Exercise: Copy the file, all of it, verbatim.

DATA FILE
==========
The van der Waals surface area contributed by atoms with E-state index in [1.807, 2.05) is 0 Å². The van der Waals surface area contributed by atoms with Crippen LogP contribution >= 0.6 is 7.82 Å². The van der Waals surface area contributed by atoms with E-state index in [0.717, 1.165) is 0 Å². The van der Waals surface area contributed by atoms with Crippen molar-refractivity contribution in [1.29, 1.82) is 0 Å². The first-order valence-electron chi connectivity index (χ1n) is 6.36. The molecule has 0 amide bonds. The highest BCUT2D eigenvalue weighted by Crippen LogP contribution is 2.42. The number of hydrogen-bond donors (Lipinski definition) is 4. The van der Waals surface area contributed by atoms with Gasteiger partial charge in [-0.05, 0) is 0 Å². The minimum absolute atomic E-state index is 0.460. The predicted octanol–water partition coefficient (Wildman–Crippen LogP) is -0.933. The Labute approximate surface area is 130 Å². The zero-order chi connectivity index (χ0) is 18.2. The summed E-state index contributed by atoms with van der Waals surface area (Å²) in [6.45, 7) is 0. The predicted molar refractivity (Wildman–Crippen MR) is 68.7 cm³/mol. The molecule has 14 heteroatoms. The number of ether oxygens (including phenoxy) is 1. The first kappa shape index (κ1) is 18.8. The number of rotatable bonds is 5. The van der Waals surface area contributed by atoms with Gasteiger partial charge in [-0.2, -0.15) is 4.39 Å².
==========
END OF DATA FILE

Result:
The van der Waals surface area contributed by atoms with E-state index in [1.807, 2.05) is 0 Å². The van der Waals surface area contributed by atoms with Crippen LogP contribution >= 0.6 is 7.82 Å². The van der Waals surface area contributed by atoms with E-state index in [0.717, 1.165) is 0 Å². The van der Waals surface area contributed by atoms with Crippen molar-refractivity contribution in [1.29, 1.82) is 0 Å². The first-order valence-electron chi connectivity index (χ1n) is 6.36. The molecule has 0 amide bonds. The highest BCUT2D eigenvalue weighted by Crippen LogP contribution is 2.42. The number of hydrogen-bond donors (Lipinski definition) is 4. The van der Waals surface area contributed by atoms with Gasteiger partial charge in [-0.05, 0) is 0 Å². The minimum absolute atomic E-state index is 0.460. The predicted octanol–water partition coefficient (Wildman–Crippen LogP) is -0.933. The Labute approximate surface area is 130 Å². The zero-order chi connectivity index (χ0) is 18.2. The summed E-state index contributed by atoms with van der Waals surface area (Å²) in [6.45, 7) is 0. The predicted molar refractivity (Wildman–Crippen MR) is 68.7 cm³/mol. The molecule has 14 heteroatoms. The number of ether oxygens (including phenoxy) is 1. The first kappa shape index (κ1) is 18.8. The number of rotatable bonds is 5. The van der Waals surface area contributed by atoms with Gasteiger partial charge in [-0.2, -0.15) is 4.39 Å².